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SOURCE Paskenta Tribal Council
CORNING, Calif., June 12, 2014 /PRNewswire/ -- For more than nine weeks, the Paskenta Band of Nomlaki Indians has been in a state of government upheaval, which has led to general chaos within the tribal community. However, on Wednesday evening, the chaos hit a violent low point, when four members of the duly elected and federally recognized Tribal Council went to the Rolling Hills Casino to meet with the Tribal Chairman and the Casino's CEO and was met instead with an orchestrated, hostile mob of about 100 people – some who were tribal members, many who were not.
The Tribal Council consists of Chairman Andrew Freeman, Vice Chairman David Swearinger, Treasurer Leslie Lohse, Secretary Geraldine Freeman and Member at Large Allen Swearinger, per a June 9 clarification letter from the Bureau of Indian Affairs. Chairman Freeman has been working with a faction that has been trying to overthrow the Paskenta government and on April 12 took physical control over the casino. Since then, the Tribal Council has attempted to meet with the Chairman on several occasions, but he has consistently cancelled informal meetings with Vice Chairman David Swearinger, and in mid-May, he cancelled a formal mediation that had been calendared through a professional mediator.
Before Wednesday, the Tribal Council had not attempted to enter the casino property because given the armed presence, they felt it was unsafe. However, they made the move on Wednesday after representatives from several state and federal agencies told them that, as the Tribal Council, they should just walk onto the property because they are the owners. So they did.
The Tribal Council members, who were unarmed and operating in good faith, were physically pushed, verbally abused, threatened, taunted and ultimately blocked from entering the facility. Tehama County Sheriff's officials at the scene refused to intervene. The Casino CEO and upper managers, who are not members of the tribe and who orchestrated the unrest, stood on one of the casino decks, watching the melee, drinking cokes and laughing. With the assistance of the California Highway Patrol, Tribal Police attempted to enter the casino parking lot to extract the Tribal Council, but were met with hostile resistance and were unable to get to the Tribal Council for 45 minutes. In the end, the Tribal Council was able to leave the tribal property, without incident, but with grave concern for their safety.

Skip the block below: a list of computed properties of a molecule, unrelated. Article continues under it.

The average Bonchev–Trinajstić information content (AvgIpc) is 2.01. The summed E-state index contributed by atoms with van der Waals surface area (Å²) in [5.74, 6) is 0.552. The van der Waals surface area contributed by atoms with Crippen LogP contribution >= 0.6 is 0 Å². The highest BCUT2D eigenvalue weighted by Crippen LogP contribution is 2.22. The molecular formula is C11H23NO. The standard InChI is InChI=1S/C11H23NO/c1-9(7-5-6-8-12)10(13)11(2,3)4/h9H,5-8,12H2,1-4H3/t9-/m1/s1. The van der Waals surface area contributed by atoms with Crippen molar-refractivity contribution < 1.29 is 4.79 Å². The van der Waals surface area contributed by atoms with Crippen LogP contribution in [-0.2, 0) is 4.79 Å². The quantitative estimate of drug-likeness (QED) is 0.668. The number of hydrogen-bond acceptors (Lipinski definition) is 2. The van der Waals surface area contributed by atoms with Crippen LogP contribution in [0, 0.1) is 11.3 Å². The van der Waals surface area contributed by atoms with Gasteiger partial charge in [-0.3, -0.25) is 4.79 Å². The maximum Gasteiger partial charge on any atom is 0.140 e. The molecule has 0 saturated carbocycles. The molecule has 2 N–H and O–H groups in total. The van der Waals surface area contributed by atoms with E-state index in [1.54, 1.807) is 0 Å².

One member of Council, Geraldine Freeman, a tribal elder who is ironically a cousin of the family that was mobbing, was pushed down on the asphalt, spraining her wrist and sustaining injuries to her back and neck.
"They just pushed me. I'm an elder and they pushed me down. And law enforcement just watched the whole thing," said Gerri Freeman, who holds the position of Secretary of the Tribal Council. "I've never seen anything like it. It all broke my heart."
The Tribal Council held firm and endured the physical assaults and verbal threats for more than four hours, finally leaving the facility around 10 pm, when the sun fully descended.
The incident strengthened the Tribal Council's resolve to continue their efforts to regain control of the casino and protect the Paskenta tribe and its members.
"Paskenta has never been a violent tribe. The Nomlaki people are peaceful and respectful of government process," said Tribal Council Vice Chairman David Swearinger. "As we stood there enduring that behavior and language, having people tell us that they were going to kill us, we became all the more resolved that we must save our tribe. We are a tribe of about 300, and only one family was represented last night. They were a fraction of the mob, but these are the people who have been attempting to take over the government. If we leave our peaceful members in their hands, there is no question our tribe will cease to exist."
The Tribal Council on Thursday communicated with tribal members who are supportive of their leadership, letting them know about the incident and telling them that they had directed Tribal Police, their lawyers, and loyal staff to hold firm, but stay safe. The Tribal Council noted that mobilizing the mob was a desperate act by casino management, adding that they were aware of reports that managers had been cleaning out their desks, preparing to flee if federal officials sweep the building. The Council added that the managers had run away when they saw the four council members and two gaming commissioners enter the parking lot, "putting our people in front of them, like cowards."
"The safety of our tribal members and patrons is our first priority," Swearinger said. "We continue to be baffled that the NIGC has not closed the casino when we, the federally recognized Tribal Council, are not able to even enter the casino, much less run it. I am personally shocked that the Department of Justice and the Attorney General aren't out here to lock down the facility until this leadership issue can be resolved. This is dangerous – truly dangerous. At one point we were told someone had been shot; everyone started to panic. It wasn't true, but that's the kind of thing that can create bloodshed. And it was never more clear that outsiders are creating this unrest. They were laughing at us. In many ways this is history repeating itself. But it also made me very focused that we have to stay strong and see this through."
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